This is to quote my wise father, during a conversation with him when I was about 22 and mainly miserable. I didn’t like my life at that time, mainly because I wasn’t happy enough in myself to enjoy it, but also I just didn’t enjoy my day to day life. I was working in HR admin in a role that didn’t stimulate my creativity, I was living in my student house still with people who did not compliment me, I was hugely unfulfilled and wondered what had happened to the confident, creative person I’d had the potential to be. This was my Dad reminding me how blessed I am, and encouraging me to make the most of what I have been given. I started job hunting the next day and found my career.
“Somewhere Out There”
This was an article in Cosmopolitan January 2011, by a talented and funny writer, Rosie Mullender. I read this in December 2010, aged 24, when I was by this point a happier girl than I had been. I had a career I mainly enjoyed, I‘d found running and writing which both fulfilled me and brought me strength. What I didn’t have was a partner. I had been single for 5 years and was horribly lonely. Then I read this eye-opening article by Ms Mullender, in which she reflected on her single status and how she would feel on New Year’s Eve, welcoming another year alone. I could relate to the article, but what inspired me about it was that she did not pity herself, she enjoyed herself. She was excited about the unknown, rather than scared, she knew she was loveable, and she was so excited that she still had all the beauty of Love ahead of her. It was like flicking a switch. I went from feeling like I needed a man to validate me, to realising I had the world at my feet and feeling excited about the future. I was more confident, I felt attractive, I was a light not a shadow – for the first time in a long time I knew that when I did meet someone, I would be more than worthy. From that day on I lived to enjoy myself, I opened my heart up to different people and 6 months later I met my Gareth.
“It’s all about how much you value yourself now. If you let others get to you, that’s exactly what they’ll do. You can’t change the way they behave but you can do something about the way you react."
One day when I was feeling particularly blue, I read this in my stars. Whether or not you believe in Astrology, this comment was undoubtedly true. I read this by chance and realised what a weak, pathetic person I had been being. I had gone through an intense time with a group of so-called friends who treated me terribly. I had in that process lost my little self-worth. I read this horoscope and it was like I saw myself from an outside point of view. I couldn’t believe my own behaviour and I was so mad at myself for letting anyone treat me like less than my worth. I’d like to say I cut them out that day and never looked back, but I didn’t. I did start the process though, and 4 years down the line and I have nothing to do with those people, but I can’t quite believe how consumed I was in their web of malice, or how long I put up with it for. It is safe to say I take very little crap these days, and instead of getting mad at people, I try to just move on when someone scorns me. Life is far, far too short to spend it with anyone who makes you feel anything less than you are. I am kind, I am bright and I am strong, if anyone ever fails to see that in me now then they ain’t worth a dime.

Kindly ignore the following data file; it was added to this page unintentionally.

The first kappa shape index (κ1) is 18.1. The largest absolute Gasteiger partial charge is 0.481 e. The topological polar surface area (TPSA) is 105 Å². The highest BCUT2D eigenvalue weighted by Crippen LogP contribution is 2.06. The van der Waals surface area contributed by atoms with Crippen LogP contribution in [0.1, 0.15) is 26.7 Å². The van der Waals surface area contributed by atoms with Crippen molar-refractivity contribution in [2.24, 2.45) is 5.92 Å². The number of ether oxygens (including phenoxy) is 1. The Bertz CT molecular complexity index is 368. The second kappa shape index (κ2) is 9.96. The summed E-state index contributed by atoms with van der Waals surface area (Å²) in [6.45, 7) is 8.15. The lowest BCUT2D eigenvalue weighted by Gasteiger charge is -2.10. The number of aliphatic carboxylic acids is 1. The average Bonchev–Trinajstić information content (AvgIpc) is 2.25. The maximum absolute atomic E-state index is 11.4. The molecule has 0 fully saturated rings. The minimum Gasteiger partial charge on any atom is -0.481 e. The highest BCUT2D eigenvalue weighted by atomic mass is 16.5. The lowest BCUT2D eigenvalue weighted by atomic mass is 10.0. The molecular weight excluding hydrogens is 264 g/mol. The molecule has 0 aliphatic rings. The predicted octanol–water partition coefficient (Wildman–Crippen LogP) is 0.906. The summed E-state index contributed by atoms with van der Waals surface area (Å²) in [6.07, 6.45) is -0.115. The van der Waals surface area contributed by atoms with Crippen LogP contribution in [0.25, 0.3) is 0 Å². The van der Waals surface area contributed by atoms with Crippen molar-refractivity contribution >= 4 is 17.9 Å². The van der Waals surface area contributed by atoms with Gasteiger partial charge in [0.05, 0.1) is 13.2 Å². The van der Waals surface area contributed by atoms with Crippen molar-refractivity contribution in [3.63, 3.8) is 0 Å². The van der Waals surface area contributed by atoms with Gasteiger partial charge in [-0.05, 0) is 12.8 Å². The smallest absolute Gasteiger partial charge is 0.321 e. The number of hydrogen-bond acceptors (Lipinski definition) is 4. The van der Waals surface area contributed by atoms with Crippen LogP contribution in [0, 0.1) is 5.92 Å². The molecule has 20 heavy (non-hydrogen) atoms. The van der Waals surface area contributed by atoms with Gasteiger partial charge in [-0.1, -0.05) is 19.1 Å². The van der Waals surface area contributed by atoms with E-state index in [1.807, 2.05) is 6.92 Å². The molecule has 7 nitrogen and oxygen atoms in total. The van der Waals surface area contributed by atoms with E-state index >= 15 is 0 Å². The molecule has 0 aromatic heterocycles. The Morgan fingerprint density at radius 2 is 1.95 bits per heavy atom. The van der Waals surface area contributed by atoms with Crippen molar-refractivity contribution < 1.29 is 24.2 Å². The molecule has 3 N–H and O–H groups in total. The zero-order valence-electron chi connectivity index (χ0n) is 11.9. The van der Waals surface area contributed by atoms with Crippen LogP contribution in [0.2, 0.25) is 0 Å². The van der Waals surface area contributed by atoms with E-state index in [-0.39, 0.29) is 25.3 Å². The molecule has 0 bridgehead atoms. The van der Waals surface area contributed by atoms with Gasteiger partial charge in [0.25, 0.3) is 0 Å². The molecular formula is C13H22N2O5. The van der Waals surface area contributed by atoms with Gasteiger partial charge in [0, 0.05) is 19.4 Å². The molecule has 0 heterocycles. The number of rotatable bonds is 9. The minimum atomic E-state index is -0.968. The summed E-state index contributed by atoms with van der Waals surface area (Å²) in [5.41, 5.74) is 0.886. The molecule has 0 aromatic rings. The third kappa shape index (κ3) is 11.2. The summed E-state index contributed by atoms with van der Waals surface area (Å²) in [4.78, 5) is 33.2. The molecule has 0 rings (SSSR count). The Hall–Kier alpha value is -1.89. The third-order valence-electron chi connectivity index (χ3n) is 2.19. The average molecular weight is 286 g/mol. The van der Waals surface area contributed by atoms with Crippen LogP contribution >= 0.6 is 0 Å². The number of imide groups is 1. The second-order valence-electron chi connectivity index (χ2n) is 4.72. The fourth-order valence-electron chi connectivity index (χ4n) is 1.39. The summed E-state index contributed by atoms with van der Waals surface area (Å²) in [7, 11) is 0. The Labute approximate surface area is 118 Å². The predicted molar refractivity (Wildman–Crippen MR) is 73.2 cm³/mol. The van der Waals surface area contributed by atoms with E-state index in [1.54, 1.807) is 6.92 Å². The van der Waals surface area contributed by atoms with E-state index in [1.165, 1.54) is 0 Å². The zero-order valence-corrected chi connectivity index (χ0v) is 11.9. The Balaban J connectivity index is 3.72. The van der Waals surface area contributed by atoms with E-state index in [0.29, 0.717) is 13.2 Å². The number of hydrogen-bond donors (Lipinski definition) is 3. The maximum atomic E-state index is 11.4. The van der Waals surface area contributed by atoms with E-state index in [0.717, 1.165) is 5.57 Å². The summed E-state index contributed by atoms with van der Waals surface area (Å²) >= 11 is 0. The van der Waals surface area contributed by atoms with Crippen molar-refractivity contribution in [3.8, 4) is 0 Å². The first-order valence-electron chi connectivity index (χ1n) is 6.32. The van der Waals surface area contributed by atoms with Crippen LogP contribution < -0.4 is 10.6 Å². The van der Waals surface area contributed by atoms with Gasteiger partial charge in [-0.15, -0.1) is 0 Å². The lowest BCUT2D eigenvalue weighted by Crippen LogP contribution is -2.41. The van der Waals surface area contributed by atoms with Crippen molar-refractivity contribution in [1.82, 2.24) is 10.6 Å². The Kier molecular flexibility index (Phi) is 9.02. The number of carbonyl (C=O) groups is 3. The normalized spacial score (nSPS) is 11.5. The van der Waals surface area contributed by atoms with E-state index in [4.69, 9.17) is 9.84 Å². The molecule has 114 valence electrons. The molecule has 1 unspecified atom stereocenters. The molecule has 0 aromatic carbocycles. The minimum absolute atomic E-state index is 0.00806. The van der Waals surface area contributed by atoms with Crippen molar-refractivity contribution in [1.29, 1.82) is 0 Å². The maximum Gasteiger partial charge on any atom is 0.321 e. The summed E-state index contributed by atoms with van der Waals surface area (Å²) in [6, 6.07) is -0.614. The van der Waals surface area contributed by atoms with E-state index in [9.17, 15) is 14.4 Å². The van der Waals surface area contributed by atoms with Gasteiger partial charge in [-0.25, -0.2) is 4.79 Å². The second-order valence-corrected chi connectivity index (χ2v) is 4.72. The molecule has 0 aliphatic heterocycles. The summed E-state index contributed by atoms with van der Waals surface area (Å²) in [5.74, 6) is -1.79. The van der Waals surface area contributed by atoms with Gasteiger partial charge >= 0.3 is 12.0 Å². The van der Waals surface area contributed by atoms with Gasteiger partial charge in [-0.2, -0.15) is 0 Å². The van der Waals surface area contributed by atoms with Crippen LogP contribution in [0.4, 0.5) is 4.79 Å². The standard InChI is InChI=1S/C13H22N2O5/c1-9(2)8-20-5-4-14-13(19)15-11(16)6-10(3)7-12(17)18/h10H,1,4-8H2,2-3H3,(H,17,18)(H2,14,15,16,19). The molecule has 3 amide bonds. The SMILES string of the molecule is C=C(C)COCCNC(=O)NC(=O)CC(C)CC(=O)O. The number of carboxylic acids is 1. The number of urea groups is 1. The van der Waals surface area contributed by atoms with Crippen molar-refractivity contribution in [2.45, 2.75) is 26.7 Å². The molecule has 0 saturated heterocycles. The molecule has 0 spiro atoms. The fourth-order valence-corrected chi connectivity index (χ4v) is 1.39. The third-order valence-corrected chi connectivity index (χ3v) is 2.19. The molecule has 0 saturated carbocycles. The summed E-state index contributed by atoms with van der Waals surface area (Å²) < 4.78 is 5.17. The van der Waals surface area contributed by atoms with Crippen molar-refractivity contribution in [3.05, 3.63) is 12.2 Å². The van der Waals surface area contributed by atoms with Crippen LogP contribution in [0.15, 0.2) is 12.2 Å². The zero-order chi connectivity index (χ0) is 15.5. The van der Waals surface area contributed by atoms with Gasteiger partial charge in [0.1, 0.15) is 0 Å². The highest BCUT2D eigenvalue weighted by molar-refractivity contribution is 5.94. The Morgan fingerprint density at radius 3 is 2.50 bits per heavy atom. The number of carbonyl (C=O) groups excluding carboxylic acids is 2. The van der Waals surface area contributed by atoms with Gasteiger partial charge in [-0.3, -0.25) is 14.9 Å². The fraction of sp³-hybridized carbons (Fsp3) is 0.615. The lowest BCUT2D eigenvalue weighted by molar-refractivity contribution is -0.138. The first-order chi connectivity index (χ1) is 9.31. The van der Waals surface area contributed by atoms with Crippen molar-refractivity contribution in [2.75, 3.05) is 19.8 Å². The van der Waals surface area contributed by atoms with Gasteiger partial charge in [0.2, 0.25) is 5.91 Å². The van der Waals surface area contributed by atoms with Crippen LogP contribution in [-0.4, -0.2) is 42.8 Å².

'Every Step' by Charlie Winston
I first heard this song at a gig in Shoreditch in 2009. The song is about a girl who does not value herself with men, who has a history of boys treating her badly, but ultimately it is her own fault for holding herself in such low esteem. The song also recalls how happiness is a mood you choose, based on all the little choices you make in a day. This really hit home to me. For several years I had let myself down with men and had huge voids in my self-respect. Family and friends had tried to help me break this pattern, but sometimes it takes something objective to do the job. I heard this song and it made me cry, but it also was the kick up the backside I needed. Why did I think I was going to find the love I deserved by making such stupid decisions day in and day out? At the time I ran back stage to beg Charlie to release the song and I vowed to try to live by my new understanding that every single step I took, every single choice, every ounce of energy I put into anything would dictate my ultimate destination. It took a few years for me to become well practised at this, but by summer 2010 I was so much better and once I felt like I’d earned it, I had ‘Every Step’ tattooed onto my right foot. My choices haven’t been perfect since then, but whenever I feel myself slipping I have it there as a reminder to invest in positive things and continue to take positive steps.
“You Lack Verve”
Not everything we learn from is inherently positive, and I have learnt from some very negative experiences too. Someone not very nice once said this to me, when we were drunk on yet another blurry night out, and at the time I just took it and assumed it to be true. But over the years I have remembered that comment. Now I know I don’t 'lack verve', I never lacked verve; I have energy and creativity in abundance. What I lacked was a positive direction in which to channel my energy. It wasn’t long after hearing this that I started running, blogging, baking and just generally channelling my sparkly self into positive, creative things. So thank you to the person who said that to me. You have helped me to make so much more of myself, even though at the time you were just being a right royal twat.